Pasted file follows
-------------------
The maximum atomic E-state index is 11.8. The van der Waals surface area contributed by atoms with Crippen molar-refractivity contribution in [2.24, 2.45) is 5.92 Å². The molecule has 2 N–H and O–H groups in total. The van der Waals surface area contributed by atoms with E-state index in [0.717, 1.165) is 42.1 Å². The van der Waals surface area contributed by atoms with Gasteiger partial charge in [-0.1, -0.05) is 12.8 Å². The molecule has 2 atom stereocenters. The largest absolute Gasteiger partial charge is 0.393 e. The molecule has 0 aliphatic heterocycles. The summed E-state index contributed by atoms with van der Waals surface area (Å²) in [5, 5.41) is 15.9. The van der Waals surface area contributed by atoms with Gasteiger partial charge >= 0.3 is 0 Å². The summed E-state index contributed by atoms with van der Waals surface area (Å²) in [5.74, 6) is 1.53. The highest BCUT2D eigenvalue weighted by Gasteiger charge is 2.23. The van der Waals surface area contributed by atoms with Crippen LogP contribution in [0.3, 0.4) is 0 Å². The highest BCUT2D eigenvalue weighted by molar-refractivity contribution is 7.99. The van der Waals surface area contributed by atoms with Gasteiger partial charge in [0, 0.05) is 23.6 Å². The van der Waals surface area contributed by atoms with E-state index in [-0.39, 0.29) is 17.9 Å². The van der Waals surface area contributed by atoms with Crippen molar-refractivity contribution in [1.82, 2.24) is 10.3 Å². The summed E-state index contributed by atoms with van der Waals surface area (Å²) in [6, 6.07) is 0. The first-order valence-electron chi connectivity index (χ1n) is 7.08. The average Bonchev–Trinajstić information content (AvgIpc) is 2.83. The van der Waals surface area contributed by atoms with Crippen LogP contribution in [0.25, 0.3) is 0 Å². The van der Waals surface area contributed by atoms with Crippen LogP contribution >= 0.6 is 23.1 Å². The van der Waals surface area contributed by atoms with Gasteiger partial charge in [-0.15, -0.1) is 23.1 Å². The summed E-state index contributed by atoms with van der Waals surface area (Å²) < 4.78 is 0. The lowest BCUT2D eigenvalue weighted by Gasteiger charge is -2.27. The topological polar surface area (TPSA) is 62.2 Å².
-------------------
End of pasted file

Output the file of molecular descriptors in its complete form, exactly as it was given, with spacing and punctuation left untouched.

The maximum atomic E-state index is 11.8. The van der Waals surface area contributed by atoms with Crippen molar-refractivity contribution in [2.24, 2.45) is 5.92 Å². The molecule has 2 N–H and O–H groups in total. The van der Waals surface area contributed by atoms with E-state index in [0.717, 1.165) is 42.1 Å². The van der Waals surface area contributed by atoms with Gasteiger partial charge in [-0.1, -0.05) is 12.8 Å². The molecule has 2 atom stereocenters. The largest absolute Gasteiger partial charge is 0.393 e. The molecule has 0 aliphatic heterocycles. The summed E-state index contributed by atoms with van der Waals surface area (Å²) in [5, 5.41) is 15.9. The van der Waals surface area contributed by atoms with Gasteiger partial charge >= 0.3 is 0 Å². The summed E-state index contributed by atoms with van der Waals surface area (Å²) in [5.74, 6) is 1.53. The highest BCUT2D eigenvalue weighted by Gasteiger charge is 2.23. The van der Waals surface area contributed by atoms with Crippen LogP contribution in [0.3, 0.4) is 0 Å². The highest BCUT2D eigenvalue weighted by molar-refractivity contribution is 7.99. The van der Waals surface area contributed by atoms with Gasteiger partial charge in [0, 0.05) is 23.6 Å². The van der Waals surface area contributed by atoms with E-state index in [-0.39, 0.29) is 17.9 Å². The van der Waals surface area contributed by atoms with Crippen molar-refractivity contribution in [1.82, 2.24) is 10.3 Å². The summed E-state index contributed by atoms with van der Waals surface area (Å²) in [6, 6.07) is 0. The first-order valence-electron chi connectivity index (χ1n) is 7.08. The average Bonchev–Trinajstić information content (AvgIpc) is 2.83. The van der Waals surface area contributed by atoms with Crippen LogP contribution in [0.25, 0.3) is 0 Å². The van der Waals surface area contributed by atoms with Crippen LogP contribution >= 0.6 is 23.1 Å². The van der Waals surface area contributed by atoms with Gasteiger partial charge in [-0.15, -0.1) is 23.1 Å². The summed E-state index contributed by atoms with van der Waals surface area (Å²) < 4.78 is 0. The lowest BCUT2D eigenvalue weighted by Gasteiger charge is -2.27. The topological polar surface area (TPSA) is 62.2 Å².